A resistor is a component that opposes the flow of current. In a simple circuit containing a battery and a bulb the battery causes current to flow through the bulb and the bulb has resistance that limits the current that can flow. In the bulb electrical energy is transferred to light and heat. In any resistor electrical energy is transferred to heat.

The resistance of a resistor is a property of the material that the resistor is made from. An example of a resistor is a piece of wire. The resistance of the wire depends on its length, diameter, the material the wire is made from and the temperature of the wire - all physical properties of the wire.

Resistance is measured in ohms (Ω)

When current flows through a resistor, it dissipates energy and gets hot - this may or may not be useful! For example, the filament in a light bulb is a resistor and the current flowing allows the filament to get hot enough to glow. On the other hand, if too much current flows in domestic wiring, the wire will get hot and melt or catch fire - definitely not a useful result. Domestic wiring is protected by a thermal fuse - a small piece of wire that is designed to melt when it gets hot due to excess current.

In a simple circuit containing a battery and a bulb, increasing the battery voltage (EMF) causes more current to flow and there is a greater potential difference (Pd) across the bulb. Generally, a larger current flowing through a resistor means there must be a greater voltage (Pd) across the resistor

For any resistor, the relationship between voltage and current can be investigated and the nature of the resistor determined by measuring values of potential difference and current using the test circuit shown.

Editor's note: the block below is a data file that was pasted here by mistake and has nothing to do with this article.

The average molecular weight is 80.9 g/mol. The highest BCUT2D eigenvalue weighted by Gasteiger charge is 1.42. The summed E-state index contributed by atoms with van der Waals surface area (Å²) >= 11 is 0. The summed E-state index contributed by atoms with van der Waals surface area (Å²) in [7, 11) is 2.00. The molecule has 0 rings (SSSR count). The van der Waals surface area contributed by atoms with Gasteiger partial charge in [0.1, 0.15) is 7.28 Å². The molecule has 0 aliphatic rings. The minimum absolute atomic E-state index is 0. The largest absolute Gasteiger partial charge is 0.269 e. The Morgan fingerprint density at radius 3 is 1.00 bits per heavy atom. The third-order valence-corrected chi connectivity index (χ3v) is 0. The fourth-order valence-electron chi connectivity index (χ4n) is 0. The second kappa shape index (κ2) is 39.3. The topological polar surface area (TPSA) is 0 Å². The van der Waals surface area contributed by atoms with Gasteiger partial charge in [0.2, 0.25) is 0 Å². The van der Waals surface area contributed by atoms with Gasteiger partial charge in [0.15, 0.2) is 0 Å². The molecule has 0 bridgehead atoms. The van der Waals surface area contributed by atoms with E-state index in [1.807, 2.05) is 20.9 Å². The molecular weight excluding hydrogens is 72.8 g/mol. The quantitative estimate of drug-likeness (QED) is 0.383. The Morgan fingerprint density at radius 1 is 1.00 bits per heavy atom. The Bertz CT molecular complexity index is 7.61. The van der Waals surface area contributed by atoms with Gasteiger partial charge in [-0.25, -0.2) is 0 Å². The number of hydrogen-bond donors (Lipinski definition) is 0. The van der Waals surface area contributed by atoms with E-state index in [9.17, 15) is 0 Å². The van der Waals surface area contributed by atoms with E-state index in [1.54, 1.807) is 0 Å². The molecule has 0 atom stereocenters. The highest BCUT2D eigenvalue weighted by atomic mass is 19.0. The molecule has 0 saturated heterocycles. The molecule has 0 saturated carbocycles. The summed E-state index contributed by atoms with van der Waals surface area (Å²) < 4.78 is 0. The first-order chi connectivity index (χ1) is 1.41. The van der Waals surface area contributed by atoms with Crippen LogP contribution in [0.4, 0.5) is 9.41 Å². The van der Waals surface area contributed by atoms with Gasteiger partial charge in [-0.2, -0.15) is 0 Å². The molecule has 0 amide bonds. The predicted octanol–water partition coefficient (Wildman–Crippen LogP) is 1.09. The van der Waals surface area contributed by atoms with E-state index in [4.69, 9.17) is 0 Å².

These values can be plotted on a graph of current (x-axis) and voltage (y-axis). Alternatively a graph of voltage (x-axis) against current (y-axis) is equally valid - you need to recognise both.

A fixed resistor is a resistor that has a constant resistance. The graph of potential difference against current for a fixed resistor is a straight line.

Other resistors, such as bulbs and thermistors, do not have a linear graph but in all cases the graph will go through the origin - when the current is zero, the potential difference is zero.

On the graphs shown, the red line is for a higher value resistor and the blue line is a lower value resistor. At any given voltage, more current flows through the lower value resistor and less current through the higher value resistor.

The actual resistance of a component is determined by how it is constructed i.e. what it is made from.

However, in an electrical circuit, resistance is **DEFINED** as:

Resistance = Voltage ÷ Current

or, using standard symbols

R = V ÷ I

R = Resistance measured in ohms (Ω)

V = Potential difference across the resistor, measured in volts (V)

I = Current flowing through the resistor, measured in Amps (A)

This is known as the **resistor equation**. Note, this is not Ohm's Law, Ohm's Law is a special case that only applies to fixed value resistors. Always refer to the resistor equation when talking about resistor values.

The resistor equation can be rearranged to give:

V = I × R

or

I = V ÷ R

A potential difference of 5 V causes a current of 200 mA to flow through a resistor. What is the resistance?

Recall 200 mA = 0.2 A R = V ÷ I R = 5 ÷ 0.2 R = 25 Ω

A current of 12 A flows through a 4 Ω resistor, what potential difference is causing the current to flow?

V = I × R V = 12 × 4 V = 48 V

A potential difference of 120 V is applied across a 47 kΩ resistor. What current flows in the resistor?

I = V ÷ R I = 120 ÷ 47×10^{3} = 0.0026 A I = 2.6 mA

Note: In question 3, the answer is only given to 2 significant figures as the data in the question is only given to 2 sig. fig. Don't put too many digits!

© Paul Nicholls

December 2015

Electronics Resources by Paul Nicholls is licensed under a Creative Commons Attribution 4.0 International License.